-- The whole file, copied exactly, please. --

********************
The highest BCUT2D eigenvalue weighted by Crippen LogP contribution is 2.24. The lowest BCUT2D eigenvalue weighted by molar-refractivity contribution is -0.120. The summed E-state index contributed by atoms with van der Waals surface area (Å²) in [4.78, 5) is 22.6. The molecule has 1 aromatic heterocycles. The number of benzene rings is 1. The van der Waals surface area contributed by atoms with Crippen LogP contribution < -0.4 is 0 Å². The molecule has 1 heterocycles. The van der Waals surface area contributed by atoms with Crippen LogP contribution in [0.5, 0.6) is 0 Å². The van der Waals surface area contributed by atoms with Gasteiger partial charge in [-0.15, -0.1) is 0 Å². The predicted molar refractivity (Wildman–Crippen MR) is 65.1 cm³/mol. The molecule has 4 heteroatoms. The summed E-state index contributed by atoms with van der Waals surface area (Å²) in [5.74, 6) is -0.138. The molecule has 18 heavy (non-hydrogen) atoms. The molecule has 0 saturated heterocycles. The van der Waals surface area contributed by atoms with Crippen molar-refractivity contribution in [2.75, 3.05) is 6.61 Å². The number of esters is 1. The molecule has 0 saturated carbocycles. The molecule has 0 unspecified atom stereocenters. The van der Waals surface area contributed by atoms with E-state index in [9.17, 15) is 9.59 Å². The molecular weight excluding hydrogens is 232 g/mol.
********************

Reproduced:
The highest BCUT2D eigenvalue weighted by Crippen LogP contribution is 2.24. The lowest BCUT2D eigenvalue weighted by molar-refractivity contribution is -0.120. The summed E-state index contributed by atoms with van der Waals surface area (Å²) in [4.78, 5) is 22.6. The molecule has 1 aromatic heterocycles. The number of benzene rings is 1. The van der Waals surface area contributed by atoms with Crippen LogP contribution < -0.4 is 0 Å². The molecule has 1 heterocycles. The van der Waals surface area contributed by atoms with Crippen LogP contribution in [0.5, 0.6) is 0 Å². The van der Waals surface area contributed by atoms with Gasteiger partial charge in [-0.15, -0.1) is 0 Å². The predicted molar refractivity (Wildman–Crippen MR) is 65.1 cm³/mol. The molecule has 4 heteroatoms. The summed E-state index contributed by atoms with van der Waals surface area (Å²) in [5.74, 6) is -0.138. The molecule has 18 heavy (non-hydrogen) atoms. The molecule has 0 saturated heterocycles. The van der Waals surface area contributed by atoms with Crippen molar-refractivity contribution in [2.75, 3.05) is 6.61 Å². The number of esters is 1. The molecule has 0 saturated carbocycles. The molecule has 0 unspecified atom stereocenters. The van der Waals surface area contributed by atoms with E-state index in [9.17, 15) is 9.59 Å². The molecular weight excluding hydrogens is 232 g/mol.